This story first appeared in the Shippensburg University Magazine. 

With a background and research interest in hate crimes in America, Dr. Matthew Fetzer, associate professor of criminal justice, works with students to recognize and understand their biases. Fetzer was on sabbatical last semester  working on the now published research book,“The Measurement of Hate Crimes in America,”with his colleague that measures hate crimes in the US. For many students, his class is an eye opener.

What led you to teach a course on hate crimes?

I’ve been doing the class for two to three years, and I developed it for our program because it is necessary. If you pay any attention to the media, there are a lot of issues with hate crimes in our society. They are becoming more prevalent—there is an increase. There are a lot of questions about why that is, and what’s going on with our environment when you’d expect that hate crimes should actually be decreasing.

What is your experience with this topic?

Before I came here to the university I worked in New York State for the Division of Criminal Justice Services as a policy analyst. One of the things I did for DCS was an annual hate crime report. The FBI uses our data… for their annual reports. It was my job to do the localized reports in terms of New York State. I’m currently on sabbatical with a colleague of mine. We’re writing a book together on how to measure hate crime in the United States. It just works out that the publication with research I’ve been doing in the field, why not bring that to the classroom? The students seem to really like it. They end up learning a lot and really seem to enjoy the class.

What does the class cover?

The way the course is laid out, we look at all aspects of hate crime. We start out talking about what it is, conceptualize it, and we talk about legislation—the fact that it exists and doesn’t exist in some parts of the country. Then we get into talking about who measures it at a national level and what are the patterns and trends. After that, we break into more specific topics, like offending hate groups and how to fight or combat hate.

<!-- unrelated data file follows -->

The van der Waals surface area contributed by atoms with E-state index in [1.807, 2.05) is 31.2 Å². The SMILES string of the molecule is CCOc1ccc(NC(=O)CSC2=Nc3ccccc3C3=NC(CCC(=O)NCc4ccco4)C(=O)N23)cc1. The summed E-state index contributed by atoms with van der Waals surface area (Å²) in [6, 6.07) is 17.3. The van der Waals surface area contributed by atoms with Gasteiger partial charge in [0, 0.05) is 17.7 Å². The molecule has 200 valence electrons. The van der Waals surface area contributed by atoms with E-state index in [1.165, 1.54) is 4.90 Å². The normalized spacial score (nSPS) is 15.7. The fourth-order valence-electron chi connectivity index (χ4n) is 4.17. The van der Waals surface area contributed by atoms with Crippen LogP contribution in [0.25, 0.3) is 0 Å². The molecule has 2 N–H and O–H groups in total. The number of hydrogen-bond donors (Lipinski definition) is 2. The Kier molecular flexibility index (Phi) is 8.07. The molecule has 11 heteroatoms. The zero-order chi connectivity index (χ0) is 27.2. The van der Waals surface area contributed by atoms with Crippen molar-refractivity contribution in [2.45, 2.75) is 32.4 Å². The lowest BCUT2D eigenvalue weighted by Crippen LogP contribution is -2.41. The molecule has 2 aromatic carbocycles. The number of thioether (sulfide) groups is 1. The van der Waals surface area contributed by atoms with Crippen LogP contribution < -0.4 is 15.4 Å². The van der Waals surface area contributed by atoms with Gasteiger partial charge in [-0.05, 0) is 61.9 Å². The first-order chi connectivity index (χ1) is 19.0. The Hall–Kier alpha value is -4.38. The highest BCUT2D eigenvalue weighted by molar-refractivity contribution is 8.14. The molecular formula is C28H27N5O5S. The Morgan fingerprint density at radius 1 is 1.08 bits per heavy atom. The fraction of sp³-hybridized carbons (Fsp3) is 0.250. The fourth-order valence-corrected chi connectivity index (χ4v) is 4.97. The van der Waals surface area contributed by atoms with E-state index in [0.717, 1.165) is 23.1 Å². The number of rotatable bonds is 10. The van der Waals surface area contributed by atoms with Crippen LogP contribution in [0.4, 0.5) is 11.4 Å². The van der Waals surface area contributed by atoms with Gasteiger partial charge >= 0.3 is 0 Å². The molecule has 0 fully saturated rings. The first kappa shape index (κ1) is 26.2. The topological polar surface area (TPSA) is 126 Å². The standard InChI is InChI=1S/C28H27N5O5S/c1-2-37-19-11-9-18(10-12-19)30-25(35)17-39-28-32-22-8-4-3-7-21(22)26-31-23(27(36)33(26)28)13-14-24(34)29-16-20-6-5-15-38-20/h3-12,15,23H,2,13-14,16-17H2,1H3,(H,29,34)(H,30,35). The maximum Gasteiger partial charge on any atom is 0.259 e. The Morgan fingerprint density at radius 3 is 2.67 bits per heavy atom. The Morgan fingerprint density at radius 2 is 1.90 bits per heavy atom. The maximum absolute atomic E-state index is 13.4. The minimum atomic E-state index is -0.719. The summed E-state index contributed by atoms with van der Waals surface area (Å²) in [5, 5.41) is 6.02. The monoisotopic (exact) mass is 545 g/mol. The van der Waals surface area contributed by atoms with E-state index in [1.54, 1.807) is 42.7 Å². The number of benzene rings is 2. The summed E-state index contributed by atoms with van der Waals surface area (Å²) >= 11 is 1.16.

As part of the course, you have students complete the Harvard University Implicit Association Test (IAT), which measures stereotypes and biases. Why do you use this?

We, as a department, use this IAT in our Race, Ethnicity, and Crime course. I teach Hate and Crime, and we look at (four tests): disability, Arab/Muslim, sexuality, and race. …There’s been a lot of research on the IAT test in terms of its reliability and validity. I’m not too concerned with it, because I’m not using it as a tool to actually measure my students’ bias or discriminatory practices. We use it as a self-reflection. …I don’t judge them. They screenshot the results and submit it with a one-page synopsis that talks about what were they, do you agree with them, and are you surprised by the results? Then I ask them what they think about the assessment itself. Is it fair, is it accurate? Can you really assess somebody’s bias by clicking (keyboard buttons)? Could you take it again and score differently?

Are students reflective about the results?

Some people might be surprised. …If they did show any implicit bias, we talk about where do you think that comes from, or what contributes to it? People talk about their upbringing or their parents, or maybe they grew up in a hometown where there weren’t a lot of minorities or they didn’t have friends who were gay. We talk about that lack of exposure to groups. We also talk about if a bias is set in stone. Can they change it? And if they are going to change it, how are they going to do that? That brings it full circle, that’s the whole point of the exercise—to self-reflect and look deeper, and realize if you have this bias you can change, work on it, and be cognizant of it. 

We are teaching them about it, and they are learning how to educate themselves on it. Teaching acceptance is very important. The other thing is to dig deeper. Look at yourself, do a self-assessment and self-reflection.